Medical Supplies in Oregon Are Running Dangerously Low. Here's How To Help.

Doctors and health officials race to set up donation sites for disposable gloves, masks, safety goggles, and hospital gowns

By Julia Silverman March 17, 2020

UPDATE: All non-emergency procedures in Oregon, including veterinarians and dentists, must stop, in order to preserve surgical masks, gowns and gloves for health care workers treating COVID-19 patients, Gov. Kate Brown ordered late on Wednesday. 

“If we do not take immediate action, the surge in demand in our hospitals for masks, gowns, and gloves will quickly outstrip the limited supplies they have available," Brown said via press release. "We cannot let that happen.”


Local hospitals have only about two weeks worth of disposable googles, gloves, gowns, and face masks on hand, Multnomah County officials told physicians in a blunt email this week, and there is no word yet on when supplies might be replenished. 

Without sufficient protective gear, doctors, and nurses run a far greater risk of being infected themselves. In China, where the outbreak began, more than 3,300 doctors and nurses contracted coronavirus because they did not have sufficient gear on hand. 

That’s set off an urgent campaign among local doctors and health officials to ask area businesses that use such equipment—construction firms, dentists, nail salons, woodworkers, or, crucially, private medical practices that are still, somehow, performing elective surgeries and seeing non-emergency patients—to donate any unused, new-in-box supplies they have on hand, in any quantity. 

Here’s what’s needed: N95 respirators, which filter out 95 percent of small particles, surgical masks, rubber gloves, and hospital gowns that close tightly in the back. 

By Tuesday afternoon, plans were underway for donation drop-off sites to be set up, including at a yet-to-be-determined site coordinated by the Multnomah County Health Department, and another, potentially, near Kaiser Permanente’s Northeast Portland headquarters.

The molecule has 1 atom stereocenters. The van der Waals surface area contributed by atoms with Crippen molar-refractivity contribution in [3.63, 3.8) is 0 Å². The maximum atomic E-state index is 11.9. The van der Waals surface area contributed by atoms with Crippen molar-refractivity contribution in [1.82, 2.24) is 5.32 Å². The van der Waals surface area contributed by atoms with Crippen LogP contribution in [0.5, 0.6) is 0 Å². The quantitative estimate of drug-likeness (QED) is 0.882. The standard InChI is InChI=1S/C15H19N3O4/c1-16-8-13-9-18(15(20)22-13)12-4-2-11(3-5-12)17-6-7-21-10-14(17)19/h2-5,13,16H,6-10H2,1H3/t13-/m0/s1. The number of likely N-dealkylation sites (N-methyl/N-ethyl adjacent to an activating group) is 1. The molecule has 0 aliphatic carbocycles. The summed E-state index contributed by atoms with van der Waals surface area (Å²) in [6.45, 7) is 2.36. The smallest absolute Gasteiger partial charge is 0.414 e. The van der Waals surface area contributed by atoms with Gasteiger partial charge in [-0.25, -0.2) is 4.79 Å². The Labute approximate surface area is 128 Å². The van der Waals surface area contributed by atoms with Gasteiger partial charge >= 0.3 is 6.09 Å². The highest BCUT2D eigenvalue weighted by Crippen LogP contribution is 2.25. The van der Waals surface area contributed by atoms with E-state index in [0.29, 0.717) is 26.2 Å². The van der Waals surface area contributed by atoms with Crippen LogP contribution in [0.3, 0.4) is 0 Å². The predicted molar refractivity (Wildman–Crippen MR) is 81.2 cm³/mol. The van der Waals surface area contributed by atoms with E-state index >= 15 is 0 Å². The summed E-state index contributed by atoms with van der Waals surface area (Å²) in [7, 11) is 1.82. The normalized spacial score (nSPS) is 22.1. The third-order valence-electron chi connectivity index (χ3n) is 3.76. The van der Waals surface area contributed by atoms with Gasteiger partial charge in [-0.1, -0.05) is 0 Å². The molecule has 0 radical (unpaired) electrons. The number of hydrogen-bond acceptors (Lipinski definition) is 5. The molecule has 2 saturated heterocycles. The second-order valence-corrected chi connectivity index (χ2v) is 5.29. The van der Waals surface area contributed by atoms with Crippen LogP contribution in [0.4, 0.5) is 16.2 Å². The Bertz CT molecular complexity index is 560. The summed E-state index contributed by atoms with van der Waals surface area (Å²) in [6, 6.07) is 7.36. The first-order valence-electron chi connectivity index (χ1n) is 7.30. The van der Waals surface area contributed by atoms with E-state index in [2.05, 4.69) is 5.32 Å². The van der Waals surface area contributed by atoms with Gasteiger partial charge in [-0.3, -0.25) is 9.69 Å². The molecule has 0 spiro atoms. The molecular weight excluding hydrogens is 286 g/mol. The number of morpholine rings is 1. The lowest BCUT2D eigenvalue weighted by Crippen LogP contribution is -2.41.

Businesses that are able to make such donations should email [email protected] to receive further instructions about where and what to donate, said Julie Sullivan-Springhetti, the communications director for Multnomah County. 

The immense need for supplies that are usually purchased, not donated, is another change in an extraordinary week that’s already seen Oregon’s largest health systems band together to coordinate their response to the spread of coronavirus.  

According to a Tuesday morning email from Tri-County Health Officer Jennifer Vines, a surge of patients needing hospital-level care due to the COVID-19 virus is expected to begin in one to two weeks in Oregon, based on modeling. As of Wednesday evening, Oregon has 75 reported cases of coronavirus, according to the Oregon Health Authority. 

To make matters worse, the supply chain from Asia has been disrupted by coronavirus, says Dr. Vesna Jovanovic, who practices family medicine in Portland and spent Tuesday frantically working to get a flow of donations up and running. The situation hasn't been helped by a run on supplies at Amazon and other sellers. 

People have bought all these things and are hoarding them,” Jovanovic says. “Most people don’t need 10 N95 masks. We are cut off from our natural flow and the federal government is not coming to save us.” 

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